Few things beat patching, yet on industrial control systems patching is often delayed and delayed and delayed until some event forces the owner’s hand. Antivirus is often used as a stop-gap measure to delay patching. This is often not a very good approach.
Recently we made the news when someone attempted to spearfish us (and no, they did not succeed). What was quite interesting about the malware was that only 7 out of 42 antivirus products used on VirusTotal initially recognized the attachment sent to us as malicious. More antivirus companies have joined the ranks, but still only 62% detect it. The file that the email attachment downloads is still only recognized by 3 out of 42. Notably, Symantec and McAfee still don’t recognize it as malicious.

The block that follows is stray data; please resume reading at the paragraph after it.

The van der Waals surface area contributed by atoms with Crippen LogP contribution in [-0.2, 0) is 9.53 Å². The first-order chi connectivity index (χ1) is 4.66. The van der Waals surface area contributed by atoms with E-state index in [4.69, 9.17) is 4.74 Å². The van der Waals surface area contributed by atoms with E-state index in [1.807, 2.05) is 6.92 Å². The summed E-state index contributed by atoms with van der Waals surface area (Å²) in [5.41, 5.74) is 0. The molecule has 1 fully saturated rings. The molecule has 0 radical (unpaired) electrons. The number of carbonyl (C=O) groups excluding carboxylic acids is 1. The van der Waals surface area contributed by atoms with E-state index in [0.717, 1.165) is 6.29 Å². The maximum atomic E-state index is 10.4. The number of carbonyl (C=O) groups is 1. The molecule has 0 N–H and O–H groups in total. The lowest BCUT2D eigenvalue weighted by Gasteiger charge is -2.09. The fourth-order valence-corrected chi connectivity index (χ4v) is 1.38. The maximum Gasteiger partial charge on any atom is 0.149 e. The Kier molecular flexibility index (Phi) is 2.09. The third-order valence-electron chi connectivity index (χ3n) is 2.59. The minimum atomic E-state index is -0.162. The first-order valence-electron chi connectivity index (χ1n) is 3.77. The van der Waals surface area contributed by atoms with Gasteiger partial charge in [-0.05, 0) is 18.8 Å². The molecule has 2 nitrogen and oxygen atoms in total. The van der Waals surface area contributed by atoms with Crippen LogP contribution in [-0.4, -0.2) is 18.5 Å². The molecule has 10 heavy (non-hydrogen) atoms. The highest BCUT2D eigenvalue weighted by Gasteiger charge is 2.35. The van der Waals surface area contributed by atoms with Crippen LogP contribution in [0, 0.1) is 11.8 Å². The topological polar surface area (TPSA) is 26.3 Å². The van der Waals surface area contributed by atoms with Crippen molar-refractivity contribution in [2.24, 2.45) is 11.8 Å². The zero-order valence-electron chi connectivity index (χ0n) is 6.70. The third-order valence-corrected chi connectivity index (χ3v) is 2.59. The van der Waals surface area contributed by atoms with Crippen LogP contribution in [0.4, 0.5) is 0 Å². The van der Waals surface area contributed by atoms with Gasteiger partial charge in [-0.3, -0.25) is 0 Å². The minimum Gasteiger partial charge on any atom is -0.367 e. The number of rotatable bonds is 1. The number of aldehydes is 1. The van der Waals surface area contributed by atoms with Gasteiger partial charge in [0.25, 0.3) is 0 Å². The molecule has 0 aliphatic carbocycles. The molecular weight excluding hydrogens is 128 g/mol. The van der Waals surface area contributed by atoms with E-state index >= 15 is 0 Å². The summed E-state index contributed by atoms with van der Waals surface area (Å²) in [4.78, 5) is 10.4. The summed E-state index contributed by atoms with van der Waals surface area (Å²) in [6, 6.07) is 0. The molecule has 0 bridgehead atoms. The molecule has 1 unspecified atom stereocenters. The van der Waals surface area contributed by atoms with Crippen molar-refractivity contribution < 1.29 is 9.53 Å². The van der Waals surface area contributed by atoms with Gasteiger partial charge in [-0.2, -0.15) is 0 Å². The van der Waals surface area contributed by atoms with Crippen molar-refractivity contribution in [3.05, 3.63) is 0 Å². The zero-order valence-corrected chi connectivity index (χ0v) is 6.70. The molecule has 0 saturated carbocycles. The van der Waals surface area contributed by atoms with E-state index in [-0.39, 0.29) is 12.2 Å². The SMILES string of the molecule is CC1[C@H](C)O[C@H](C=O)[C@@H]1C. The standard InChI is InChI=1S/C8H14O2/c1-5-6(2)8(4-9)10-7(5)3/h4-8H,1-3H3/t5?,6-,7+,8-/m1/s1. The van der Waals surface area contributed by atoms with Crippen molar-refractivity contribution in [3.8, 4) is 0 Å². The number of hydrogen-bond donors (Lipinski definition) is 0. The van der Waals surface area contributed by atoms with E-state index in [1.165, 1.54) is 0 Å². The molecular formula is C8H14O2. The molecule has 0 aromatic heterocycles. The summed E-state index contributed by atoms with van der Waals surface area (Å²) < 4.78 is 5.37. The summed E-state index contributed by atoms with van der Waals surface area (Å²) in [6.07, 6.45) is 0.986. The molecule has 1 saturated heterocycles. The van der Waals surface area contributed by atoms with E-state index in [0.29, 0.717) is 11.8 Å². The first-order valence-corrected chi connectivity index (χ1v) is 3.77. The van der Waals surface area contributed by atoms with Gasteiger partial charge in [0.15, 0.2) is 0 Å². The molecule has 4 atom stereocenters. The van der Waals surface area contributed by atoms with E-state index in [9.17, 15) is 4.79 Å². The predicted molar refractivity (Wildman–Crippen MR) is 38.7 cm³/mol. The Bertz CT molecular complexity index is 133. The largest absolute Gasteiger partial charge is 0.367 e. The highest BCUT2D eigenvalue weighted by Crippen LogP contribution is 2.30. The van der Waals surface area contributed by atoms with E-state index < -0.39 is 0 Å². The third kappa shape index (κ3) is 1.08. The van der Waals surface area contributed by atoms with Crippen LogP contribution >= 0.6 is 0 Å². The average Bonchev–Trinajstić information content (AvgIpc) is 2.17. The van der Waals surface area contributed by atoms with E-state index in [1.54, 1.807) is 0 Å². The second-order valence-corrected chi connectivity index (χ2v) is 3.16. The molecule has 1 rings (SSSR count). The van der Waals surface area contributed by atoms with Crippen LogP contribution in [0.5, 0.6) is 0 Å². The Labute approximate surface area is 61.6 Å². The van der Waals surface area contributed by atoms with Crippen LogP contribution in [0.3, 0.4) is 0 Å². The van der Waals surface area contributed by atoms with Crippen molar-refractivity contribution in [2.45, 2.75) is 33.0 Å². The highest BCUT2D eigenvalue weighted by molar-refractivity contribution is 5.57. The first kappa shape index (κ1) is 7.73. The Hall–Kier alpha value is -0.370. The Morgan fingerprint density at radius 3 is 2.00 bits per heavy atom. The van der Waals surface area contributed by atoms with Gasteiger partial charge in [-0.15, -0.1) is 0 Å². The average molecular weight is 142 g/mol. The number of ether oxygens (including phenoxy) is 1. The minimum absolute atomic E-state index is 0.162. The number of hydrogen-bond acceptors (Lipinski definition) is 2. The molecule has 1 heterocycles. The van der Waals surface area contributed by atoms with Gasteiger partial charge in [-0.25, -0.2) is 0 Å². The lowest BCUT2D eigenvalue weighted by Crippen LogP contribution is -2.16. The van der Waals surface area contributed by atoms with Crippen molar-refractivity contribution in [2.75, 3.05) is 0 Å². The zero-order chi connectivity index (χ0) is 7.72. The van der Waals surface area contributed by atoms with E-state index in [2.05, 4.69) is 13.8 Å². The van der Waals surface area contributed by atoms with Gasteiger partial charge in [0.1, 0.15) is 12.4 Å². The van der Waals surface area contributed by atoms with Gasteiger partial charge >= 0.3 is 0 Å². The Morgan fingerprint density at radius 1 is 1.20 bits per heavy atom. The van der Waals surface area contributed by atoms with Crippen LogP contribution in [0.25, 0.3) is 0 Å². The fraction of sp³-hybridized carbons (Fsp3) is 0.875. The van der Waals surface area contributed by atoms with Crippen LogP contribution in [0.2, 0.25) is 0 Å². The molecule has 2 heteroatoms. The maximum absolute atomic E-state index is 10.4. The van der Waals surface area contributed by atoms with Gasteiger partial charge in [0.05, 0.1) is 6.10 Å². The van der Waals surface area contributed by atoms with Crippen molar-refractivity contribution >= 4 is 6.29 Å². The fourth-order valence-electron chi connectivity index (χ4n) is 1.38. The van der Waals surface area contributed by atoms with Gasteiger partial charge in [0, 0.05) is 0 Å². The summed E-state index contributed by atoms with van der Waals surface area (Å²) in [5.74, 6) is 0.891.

Antivirus is incredibly easy to circumvent. Plenty of automated tools exist to change a program’s signature just enough to get around antivirus.
Access to source code shows just how easy it is. I often use the tool netcat in network assessments. Netcat is recognized by most antivirus software as malicious and it is quickly quarantined if I need to use it on a system, for example during a penetration test. I compiled my own copy with nothing more than passing some optimization flags to a compiler. My special netcat binary for Windows is recognized by 0 out of 42 vendors, and lets me maintain access for the pen-test.
So don’t forget to patch. It may just save your control system network.